61. Spooky Little Girl by Laurie Notaro (293 pages) Lucy loses her job, her fiancé, her home, and then her life within a week. Now, she's stuck haunting her ex-fiancé with her dead grandmother and trying to figure out where everything went wrong. Notaro's reimaging of the afterlife is refreshing, and her plot is engaging with feeling, comedy, and mystery. Definitely, a wonderful, refreshing, thoughtful, and clever light summer beach read that I couldn't put down. An improvement on her previous novel, but it has nothing on her uproariously hysterical nonfiction. Grade: A-
"If you would like to know how easy it is to overlook evil, to see it for something else, Petra could tell you: it is the easiest thing in the world."
62. The Cabinet of Wonders (The Kronos Chronicles: Book 1) by Marie Rutkoski (265 pages) When Petra's father, a genius metalsmith, makes a weather clock for the young Prince, he is rewarded by having his eyes stolen by the Prince who wears them as his own. Angered, Petra with her tin spider confidant journeys to Prague to steal them back. She is befriended by a gypsy boy with magical fingers and a Countess that secretes acid. This masterfully told tale is aptly named, as it is, itself, a cabinet of wonders, full of enchanting and charming magic that tickles the imagination. It is a child of L. Frank Baum, Diana Wynne Jones, and the oral tradition stirring together history and fairy tale. This is what children's literature should be: brilliant, eloquent, exciting, engaging, charming, imaginative, and just a bit grotesque. Grade: A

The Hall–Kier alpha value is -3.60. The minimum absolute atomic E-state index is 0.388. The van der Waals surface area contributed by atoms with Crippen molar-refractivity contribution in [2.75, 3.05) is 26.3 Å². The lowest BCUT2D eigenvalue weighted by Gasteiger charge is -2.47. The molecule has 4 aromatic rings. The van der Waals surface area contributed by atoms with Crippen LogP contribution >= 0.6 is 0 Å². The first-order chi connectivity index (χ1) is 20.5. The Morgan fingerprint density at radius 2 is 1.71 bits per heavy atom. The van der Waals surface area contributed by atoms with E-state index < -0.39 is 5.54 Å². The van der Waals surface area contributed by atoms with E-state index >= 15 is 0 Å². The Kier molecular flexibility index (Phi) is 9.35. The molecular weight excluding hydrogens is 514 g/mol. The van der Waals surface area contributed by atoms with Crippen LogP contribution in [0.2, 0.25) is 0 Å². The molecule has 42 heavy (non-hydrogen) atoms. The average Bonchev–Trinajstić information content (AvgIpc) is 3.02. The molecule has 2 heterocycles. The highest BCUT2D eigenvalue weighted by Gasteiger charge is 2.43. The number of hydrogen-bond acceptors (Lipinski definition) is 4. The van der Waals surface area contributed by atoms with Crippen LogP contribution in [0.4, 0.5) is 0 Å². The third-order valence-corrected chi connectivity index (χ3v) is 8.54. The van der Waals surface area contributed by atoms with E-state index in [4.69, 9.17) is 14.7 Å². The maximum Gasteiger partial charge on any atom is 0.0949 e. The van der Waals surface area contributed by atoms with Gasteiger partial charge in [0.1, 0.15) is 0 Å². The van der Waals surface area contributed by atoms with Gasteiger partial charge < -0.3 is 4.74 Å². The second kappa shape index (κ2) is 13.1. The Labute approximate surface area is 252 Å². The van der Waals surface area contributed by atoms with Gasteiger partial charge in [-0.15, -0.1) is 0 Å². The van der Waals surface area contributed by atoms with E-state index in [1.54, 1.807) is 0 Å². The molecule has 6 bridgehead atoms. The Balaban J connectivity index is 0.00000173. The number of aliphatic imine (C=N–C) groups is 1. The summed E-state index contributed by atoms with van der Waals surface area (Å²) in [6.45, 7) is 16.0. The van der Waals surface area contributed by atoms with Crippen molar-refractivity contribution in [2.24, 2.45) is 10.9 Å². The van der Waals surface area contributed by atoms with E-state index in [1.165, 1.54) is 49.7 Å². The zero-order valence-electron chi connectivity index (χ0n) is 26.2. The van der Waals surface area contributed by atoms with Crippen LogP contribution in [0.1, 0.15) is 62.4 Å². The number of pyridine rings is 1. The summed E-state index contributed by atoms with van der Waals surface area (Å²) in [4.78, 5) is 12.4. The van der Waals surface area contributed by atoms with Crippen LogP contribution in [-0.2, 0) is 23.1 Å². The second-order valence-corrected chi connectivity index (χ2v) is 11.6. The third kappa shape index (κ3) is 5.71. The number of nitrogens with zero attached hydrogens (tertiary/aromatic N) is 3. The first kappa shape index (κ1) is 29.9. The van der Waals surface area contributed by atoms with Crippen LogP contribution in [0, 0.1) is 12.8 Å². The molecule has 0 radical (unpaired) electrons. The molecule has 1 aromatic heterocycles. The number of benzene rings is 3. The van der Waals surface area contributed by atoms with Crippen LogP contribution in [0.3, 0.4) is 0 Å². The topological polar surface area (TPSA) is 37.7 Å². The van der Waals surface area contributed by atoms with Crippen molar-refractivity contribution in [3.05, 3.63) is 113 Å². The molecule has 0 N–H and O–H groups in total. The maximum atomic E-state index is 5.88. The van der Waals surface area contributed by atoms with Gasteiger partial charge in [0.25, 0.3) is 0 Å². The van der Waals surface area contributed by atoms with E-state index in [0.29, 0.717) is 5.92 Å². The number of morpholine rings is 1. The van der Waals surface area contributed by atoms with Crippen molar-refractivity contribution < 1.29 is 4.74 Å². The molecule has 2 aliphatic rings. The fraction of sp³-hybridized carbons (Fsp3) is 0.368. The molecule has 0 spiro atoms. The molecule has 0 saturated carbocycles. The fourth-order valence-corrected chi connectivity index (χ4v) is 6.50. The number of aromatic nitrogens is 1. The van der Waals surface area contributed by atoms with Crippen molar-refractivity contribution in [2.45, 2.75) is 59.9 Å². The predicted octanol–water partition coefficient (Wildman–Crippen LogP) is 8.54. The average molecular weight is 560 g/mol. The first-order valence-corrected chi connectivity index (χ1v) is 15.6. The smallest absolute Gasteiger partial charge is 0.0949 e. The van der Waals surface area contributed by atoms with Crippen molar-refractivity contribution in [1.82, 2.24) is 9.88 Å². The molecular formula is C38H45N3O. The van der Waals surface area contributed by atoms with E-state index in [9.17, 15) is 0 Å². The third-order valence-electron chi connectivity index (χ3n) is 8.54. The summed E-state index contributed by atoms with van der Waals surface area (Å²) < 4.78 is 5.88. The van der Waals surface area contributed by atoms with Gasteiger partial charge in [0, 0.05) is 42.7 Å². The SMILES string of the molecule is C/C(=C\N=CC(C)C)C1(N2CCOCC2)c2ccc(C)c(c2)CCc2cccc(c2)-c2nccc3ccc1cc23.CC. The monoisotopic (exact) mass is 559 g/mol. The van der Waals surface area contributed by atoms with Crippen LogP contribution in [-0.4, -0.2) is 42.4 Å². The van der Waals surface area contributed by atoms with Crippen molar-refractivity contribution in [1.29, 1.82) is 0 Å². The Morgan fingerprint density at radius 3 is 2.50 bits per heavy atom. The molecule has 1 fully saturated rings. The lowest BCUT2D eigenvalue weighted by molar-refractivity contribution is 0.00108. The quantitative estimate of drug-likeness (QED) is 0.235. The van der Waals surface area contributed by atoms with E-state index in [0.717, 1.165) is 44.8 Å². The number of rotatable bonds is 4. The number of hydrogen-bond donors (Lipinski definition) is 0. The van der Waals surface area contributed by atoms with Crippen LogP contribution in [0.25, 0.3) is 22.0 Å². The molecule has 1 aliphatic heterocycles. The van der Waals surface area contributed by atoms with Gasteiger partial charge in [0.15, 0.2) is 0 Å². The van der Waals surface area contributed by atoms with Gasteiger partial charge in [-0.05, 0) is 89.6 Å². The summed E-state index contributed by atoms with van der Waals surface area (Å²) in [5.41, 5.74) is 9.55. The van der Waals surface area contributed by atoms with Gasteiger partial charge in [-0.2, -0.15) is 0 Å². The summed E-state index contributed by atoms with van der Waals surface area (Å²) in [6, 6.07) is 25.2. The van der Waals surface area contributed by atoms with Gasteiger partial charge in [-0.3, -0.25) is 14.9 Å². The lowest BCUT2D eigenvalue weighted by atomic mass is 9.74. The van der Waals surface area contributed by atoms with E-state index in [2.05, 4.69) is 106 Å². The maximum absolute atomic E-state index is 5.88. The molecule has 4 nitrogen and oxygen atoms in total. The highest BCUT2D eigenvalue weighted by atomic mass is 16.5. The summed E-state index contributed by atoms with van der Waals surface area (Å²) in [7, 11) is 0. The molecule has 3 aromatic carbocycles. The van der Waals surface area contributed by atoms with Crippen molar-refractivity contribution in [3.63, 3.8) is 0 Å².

63. Ever by Gail Carson Levine (260 pages) Kezi's father promises her in sacrifice to their great god Admat, but she falls in love with the god of the winds, Olus, who takes her away on a journey towards immortality. Levine, a master of clever reworkings of folk tale, turns her talent on Mesopotamian and early human folk tale/mythology in a beautiful love story between mortality and immortality, that examines the meaning of faith, feminism, and identity. Levine's stories are imaginative and powerful, and her female characters follow a strong folk tale tradition of strength, courage, and self actualization. Grade: A-
64. Fever Pitch by Nick Hornby (247 pages) I am a girl. An American girl. An American not-sportsy-in-any-way girl. So, to say that this book was not written for me is a bit of an understatement. Why in hell did I read it then? Because Nick Hornby wrote it. And I enjoyed it. Sure, it was interesting to get a glimpse into the footballing culture, but more so was his fascinating portrayal and dissection of obsession. His description of what it means to be a fan of something, is, sure hilarious, but it also strikes deeply into the core of this nerdy girl who waited in line, in costume, for six hours, for a film of guys wielding laser swords. Obsession/fandom becomes part of one's life, for better or for worse, guides us, builds our relationships, build us. And Hornby describes it perfectly and with affection and criticism. Grade: B+
65. Bridget Jones' Diary by Helen Fielding (271 pages) My favorite chick lit ever. Funny as hell. Love the part where she talks about watching Pride and Prejudice being like watching a football match. Brilliant commentary on living single.